* Loss-making trades may constitute manipulation -ACER
* But regulators need EU to implement laws to move - ACER
* National governments also have to implement rules
By Oleg Vukmanovic and Henning Gloystein
LONDON, Nov 9 Europe's energy market regulator
said it may take a recent U.S. case against Barclays as
a precedent to move against the practice of loss-leading trading
in its own rules against market abuse.
Reuters reported earlier in November that dealers on
Europe's energy market commonly trade coal, gas or power at a
loss to push up profits on futures prices.
Uneconomic or loss-leading trades are explicitly banned in
the United States, where British bank Barclays has been accused
of using them to rig California's electricity prices, and the
bank now faces a fine of $470 million.
In Europe, the law is not so clear. Unlike in the United
States, the existing rules do not specify that such trading is
illegal, and this means they are open to interpretation.
"Loss-making trades in physical commodity markets in order
to profit from derivatives positions may artificially cause
prices to be at a level not justified by market forces and may
therefore constitute market manipulation," ACER said on Friday
in an emailed response to a Reuters query.
"The agency therefore considers the case practice of (U.S.
regulator) FERC relevant for the application of REMIT."
The European Union adopted new rules on wholesale energy
trading at the end of 2011 under the Regulation of Wholesale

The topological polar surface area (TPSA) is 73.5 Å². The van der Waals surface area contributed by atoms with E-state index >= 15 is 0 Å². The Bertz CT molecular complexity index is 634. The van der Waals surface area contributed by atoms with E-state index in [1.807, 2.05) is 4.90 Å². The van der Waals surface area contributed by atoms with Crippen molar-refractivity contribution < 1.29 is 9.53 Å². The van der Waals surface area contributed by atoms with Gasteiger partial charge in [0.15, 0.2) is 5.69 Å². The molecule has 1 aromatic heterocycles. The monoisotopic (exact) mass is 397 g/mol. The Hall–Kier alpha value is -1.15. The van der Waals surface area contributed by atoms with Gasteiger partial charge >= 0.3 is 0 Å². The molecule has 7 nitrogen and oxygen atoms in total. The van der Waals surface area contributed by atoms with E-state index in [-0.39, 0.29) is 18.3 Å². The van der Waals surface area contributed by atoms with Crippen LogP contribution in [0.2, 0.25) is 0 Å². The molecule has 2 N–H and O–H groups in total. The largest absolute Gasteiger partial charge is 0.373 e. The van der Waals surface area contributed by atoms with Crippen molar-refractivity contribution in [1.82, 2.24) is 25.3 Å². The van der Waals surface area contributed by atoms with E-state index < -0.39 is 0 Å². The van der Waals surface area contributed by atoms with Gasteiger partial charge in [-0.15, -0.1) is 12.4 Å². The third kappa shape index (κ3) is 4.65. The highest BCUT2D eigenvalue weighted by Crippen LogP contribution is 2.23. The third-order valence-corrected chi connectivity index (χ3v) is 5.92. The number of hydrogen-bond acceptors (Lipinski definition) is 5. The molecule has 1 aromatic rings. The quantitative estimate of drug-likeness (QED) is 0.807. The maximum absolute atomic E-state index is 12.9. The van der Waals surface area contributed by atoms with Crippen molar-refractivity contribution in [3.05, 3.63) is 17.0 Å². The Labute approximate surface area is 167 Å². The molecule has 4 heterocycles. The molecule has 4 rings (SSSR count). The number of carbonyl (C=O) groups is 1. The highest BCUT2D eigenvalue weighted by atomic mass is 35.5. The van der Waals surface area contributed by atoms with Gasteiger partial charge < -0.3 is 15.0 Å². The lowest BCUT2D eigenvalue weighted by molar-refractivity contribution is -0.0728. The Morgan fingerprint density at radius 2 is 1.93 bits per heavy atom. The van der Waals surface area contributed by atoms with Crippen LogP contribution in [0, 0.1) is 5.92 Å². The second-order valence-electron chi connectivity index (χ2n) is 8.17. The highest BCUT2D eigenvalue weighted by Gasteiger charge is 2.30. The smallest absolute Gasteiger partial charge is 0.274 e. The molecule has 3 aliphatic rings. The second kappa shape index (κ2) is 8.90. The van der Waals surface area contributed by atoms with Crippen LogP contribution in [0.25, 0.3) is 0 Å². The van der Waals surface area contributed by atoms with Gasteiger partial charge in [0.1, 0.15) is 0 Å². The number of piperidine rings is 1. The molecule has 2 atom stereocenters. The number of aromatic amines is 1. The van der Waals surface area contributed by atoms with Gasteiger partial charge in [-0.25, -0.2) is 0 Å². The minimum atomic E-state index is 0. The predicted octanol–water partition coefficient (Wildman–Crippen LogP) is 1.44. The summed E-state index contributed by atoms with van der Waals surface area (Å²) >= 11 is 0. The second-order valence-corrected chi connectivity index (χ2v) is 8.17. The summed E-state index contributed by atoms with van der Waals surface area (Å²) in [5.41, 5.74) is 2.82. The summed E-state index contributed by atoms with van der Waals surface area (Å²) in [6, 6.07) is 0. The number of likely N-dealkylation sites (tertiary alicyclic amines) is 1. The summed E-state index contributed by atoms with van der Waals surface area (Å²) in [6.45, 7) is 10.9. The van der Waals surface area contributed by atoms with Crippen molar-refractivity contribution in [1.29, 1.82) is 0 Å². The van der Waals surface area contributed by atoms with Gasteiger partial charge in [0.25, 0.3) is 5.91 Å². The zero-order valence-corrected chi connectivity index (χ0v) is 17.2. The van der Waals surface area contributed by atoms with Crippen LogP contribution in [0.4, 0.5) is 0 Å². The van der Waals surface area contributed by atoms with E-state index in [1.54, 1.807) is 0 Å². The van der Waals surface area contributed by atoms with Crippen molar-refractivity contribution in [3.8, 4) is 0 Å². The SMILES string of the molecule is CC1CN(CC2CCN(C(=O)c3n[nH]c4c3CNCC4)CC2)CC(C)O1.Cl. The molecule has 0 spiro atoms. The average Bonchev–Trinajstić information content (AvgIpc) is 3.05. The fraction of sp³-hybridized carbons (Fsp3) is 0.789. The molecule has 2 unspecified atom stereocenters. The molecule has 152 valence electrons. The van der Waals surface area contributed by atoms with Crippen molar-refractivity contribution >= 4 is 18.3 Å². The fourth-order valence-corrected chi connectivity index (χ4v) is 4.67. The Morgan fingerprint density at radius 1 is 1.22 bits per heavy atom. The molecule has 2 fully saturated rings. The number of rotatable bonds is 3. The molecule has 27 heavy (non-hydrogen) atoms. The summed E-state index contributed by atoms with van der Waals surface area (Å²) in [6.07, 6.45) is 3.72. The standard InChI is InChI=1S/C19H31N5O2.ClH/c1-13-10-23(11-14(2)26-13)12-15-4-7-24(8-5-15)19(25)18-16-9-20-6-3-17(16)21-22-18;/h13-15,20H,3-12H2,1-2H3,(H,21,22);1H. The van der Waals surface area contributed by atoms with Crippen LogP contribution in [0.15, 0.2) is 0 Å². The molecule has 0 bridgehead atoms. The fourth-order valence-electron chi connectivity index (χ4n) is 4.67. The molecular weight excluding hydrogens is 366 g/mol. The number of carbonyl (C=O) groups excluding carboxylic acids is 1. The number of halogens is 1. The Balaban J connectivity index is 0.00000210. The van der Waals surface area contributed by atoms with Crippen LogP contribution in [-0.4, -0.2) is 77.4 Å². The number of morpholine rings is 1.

Energy Market Integrity and Transparency (REMIT).
But ACER said that it needs to wait for the European
Commission and individual states to implement regulation to
enforce REMIT before it can take action.
"The basis for ACER's market monitoring will be the data
collection according to Article 8 of REMIT, which is, however,
dependent on the Commission's implementing acts which still have
to be developed by the Commission and are unlikely to be adopted
before sometime next year," ACER said.
A Commission spokesman said that it had put forward
proposals to further tighten the rules.
Because ACER cannot act on its own behalf under the REMIT
rules but can only urge national regulators to interfere, ACER
said action could only be taken once national governments had
implemented European law.
"As soon as penalties are implemented into national law,
breaches of the market abuse prohibitions of REMIT can be fined
by national regulatory authorities," ACER said.